From £31,7308
The popularity of four-wheel-drive saloons has prompted Jaguar to offer an all-paw XF. Can it beat Audi at its own game?

Our Verdict

The second generation Jaguar XF

Is the new XF a car to excite or just an overly conservative sequel?

What is it?

Although this Jaguar XF may look no different to versions we’ve previously tested, there’s a significant change beneath its aluminium architecture. For the first time, the British brand’s executive saloon is available with the intelligent all-wheel-drive system that was first seen in the F-Type.

Unlike a permanent system that drives all four wheels all the time, Jaguar’s system powers only the rear wheels until extra traction is required. This should help agility while giving the kind of all-weather dependability drivers of the Audi A6 quattro love so much.

Naturally, there is a penalty for the additional hardware. Weight is up by around 100kg with an increase in carbon emissions and fuel consumption too. It should also be noted that you are restricted to Jaguar's 177bhp Ingenium diesel and eight-speed ZF auto if you want an AWD model.

What's it like?

Those expecting the extra grip to equate to a faster 0-62mph time will be disappointed; the XF AWD is nearly half a second slower against the clock if the official figures are to be believed. However, its top speed is unchanged, should your route to work involve an unrestricted autobahn.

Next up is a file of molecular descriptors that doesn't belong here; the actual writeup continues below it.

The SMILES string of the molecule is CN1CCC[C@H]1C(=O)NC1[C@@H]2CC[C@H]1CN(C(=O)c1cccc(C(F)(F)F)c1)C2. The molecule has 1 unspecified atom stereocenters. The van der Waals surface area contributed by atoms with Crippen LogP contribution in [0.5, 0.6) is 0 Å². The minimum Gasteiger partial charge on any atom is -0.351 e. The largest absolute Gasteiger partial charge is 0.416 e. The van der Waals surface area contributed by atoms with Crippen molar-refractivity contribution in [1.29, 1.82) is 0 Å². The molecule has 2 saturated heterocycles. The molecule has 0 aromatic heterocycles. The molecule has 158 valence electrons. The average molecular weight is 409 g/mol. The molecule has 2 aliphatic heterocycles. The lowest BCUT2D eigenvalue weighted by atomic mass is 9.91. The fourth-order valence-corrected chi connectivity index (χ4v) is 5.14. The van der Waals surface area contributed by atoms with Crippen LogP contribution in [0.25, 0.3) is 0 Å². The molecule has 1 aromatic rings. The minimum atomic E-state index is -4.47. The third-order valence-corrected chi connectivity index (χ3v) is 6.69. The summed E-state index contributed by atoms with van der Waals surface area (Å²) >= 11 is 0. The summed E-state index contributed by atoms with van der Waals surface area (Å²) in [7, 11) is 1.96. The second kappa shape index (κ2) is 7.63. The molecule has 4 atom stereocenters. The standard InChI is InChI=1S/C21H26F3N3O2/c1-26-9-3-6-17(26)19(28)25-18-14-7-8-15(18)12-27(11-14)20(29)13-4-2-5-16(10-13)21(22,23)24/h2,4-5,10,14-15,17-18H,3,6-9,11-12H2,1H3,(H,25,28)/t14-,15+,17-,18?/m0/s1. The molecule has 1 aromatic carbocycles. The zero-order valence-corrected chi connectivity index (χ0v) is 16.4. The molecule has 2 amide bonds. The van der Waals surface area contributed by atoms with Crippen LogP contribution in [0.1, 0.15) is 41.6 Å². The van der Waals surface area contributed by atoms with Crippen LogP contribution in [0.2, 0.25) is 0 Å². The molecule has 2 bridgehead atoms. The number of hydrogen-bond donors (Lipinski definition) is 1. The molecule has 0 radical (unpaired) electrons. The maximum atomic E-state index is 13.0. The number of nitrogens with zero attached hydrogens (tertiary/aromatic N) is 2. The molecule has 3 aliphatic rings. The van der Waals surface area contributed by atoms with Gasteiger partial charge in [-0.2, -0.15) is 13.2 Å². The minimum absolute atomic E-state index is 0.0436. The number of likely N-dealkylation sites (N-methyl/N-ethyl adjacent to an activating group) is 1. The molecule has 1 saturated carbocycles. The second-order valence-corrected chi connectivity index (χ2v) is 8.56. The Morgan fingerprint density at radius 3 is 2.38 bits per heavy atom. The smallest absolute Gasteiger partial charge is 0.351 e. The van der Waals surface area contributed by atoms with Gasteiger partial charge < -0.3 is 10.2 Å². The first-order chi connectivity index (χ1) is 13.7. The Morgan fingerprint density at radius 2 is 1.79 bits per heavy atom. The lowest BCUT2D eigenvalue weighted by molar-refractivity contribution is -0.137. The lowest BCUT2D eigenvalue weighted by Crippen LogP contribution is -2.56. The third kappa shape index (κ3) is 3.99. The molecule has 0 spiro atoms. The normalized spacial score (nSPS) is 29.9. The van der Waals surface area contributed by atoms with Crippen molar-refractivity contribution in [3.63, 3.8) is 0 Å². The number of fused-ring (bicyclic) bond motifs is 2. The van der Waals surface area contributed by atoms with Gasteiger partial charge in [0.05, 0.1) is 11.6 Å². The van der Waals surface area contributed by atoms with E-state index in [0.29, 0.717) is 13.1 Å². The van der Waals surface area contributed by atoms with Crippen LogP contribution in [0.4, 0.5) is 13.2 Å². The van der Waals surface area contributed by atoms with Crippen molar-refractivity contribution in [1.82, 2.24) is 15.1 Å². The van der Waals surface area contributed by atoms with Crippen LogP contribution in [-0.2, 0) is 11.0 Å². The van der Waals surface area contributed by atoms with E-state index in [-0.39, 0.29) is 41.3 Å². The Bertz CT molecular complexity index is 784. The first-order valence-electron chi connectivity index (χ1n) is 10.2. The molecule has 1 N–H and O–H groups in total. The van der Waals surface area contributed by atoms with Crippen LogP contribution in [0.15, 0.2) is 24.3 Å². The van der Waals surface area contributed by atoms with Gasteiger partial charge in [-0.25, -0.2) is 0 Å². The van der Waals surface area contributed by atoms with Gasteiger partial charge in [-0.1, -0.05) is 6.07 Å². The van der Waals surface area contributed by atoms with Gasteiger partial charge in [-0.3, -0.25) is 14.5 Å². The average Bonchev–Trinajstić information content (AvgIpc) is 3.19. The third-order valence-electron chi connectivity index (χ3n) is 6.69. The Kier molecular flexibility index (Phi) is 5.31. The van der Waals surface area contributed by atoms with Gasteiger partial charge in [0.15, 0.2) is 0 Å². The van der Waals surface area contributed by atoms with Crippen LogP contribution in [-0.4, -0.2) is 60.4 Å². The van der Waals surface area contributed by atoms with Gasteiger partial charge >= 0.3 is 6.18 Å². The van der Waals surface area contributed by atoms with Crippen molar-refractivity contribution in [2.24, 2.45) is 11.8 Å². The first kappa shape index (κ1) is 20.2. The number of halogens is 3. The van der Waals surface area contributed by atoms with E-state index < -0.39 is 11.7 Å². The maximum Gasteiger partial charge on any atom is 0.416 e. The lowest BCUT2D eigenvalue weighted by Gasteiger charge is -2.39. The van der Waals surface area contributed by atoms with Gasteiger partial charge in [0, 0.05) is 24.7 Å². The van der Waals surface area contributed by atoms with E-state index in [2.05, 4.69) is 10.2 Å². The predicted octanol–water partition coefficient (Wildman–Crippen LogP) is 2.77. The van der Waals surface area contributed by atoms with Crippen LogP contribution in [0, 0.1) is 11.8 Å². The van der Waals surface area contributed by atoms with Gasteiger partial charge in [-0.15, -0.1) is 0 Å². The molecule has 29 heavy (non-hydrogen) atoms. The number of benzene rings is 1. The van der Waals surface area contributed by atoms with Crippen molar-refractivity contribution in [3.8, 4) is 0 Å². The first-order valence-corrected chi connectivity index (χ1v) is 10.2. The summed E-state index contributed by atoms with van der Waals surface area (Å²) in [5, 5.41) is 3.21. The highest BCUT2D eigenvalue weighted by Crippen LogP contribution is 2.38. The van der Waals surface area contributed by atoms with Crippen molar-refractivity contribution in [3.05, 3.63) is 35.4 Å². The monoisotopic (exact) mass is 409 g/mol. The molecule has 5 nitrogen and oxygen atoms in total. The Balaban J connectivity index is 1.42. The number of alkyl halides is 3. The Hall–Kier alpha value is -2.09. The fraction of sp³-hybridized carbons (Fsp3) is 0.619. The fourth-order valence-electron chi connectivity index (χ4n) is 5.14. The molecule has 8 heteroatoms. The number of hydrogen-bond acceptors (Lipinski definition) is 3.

While 8.4sec doesn’t sound too shabby a 0-62mph figure, the AWD feels more sluggish than this suggests. Ultimately, acceleration is adequate, and the car never felt strained accelerating to, and sitting at 130kmh on our French autoroute drive.

In normal driving conditions, the XF AWD feels little different to the two-wheel drive model. The steering remains as quick and accurate as ever, which helps the XF feel far more agile than you might expect from a big saloon - the stiffer suspension of the R-Sport test car helped further.

Firming up the XF may help handling, but it doesn't help comfort. Rough surfaces agitate the ride, although it never becomes outright unpleasant. If you’re swayed by the racy styling of the R-Sport model, you'll put up with it, but the Prestige and Portfolio models have a softer set-up and a more compliant ride.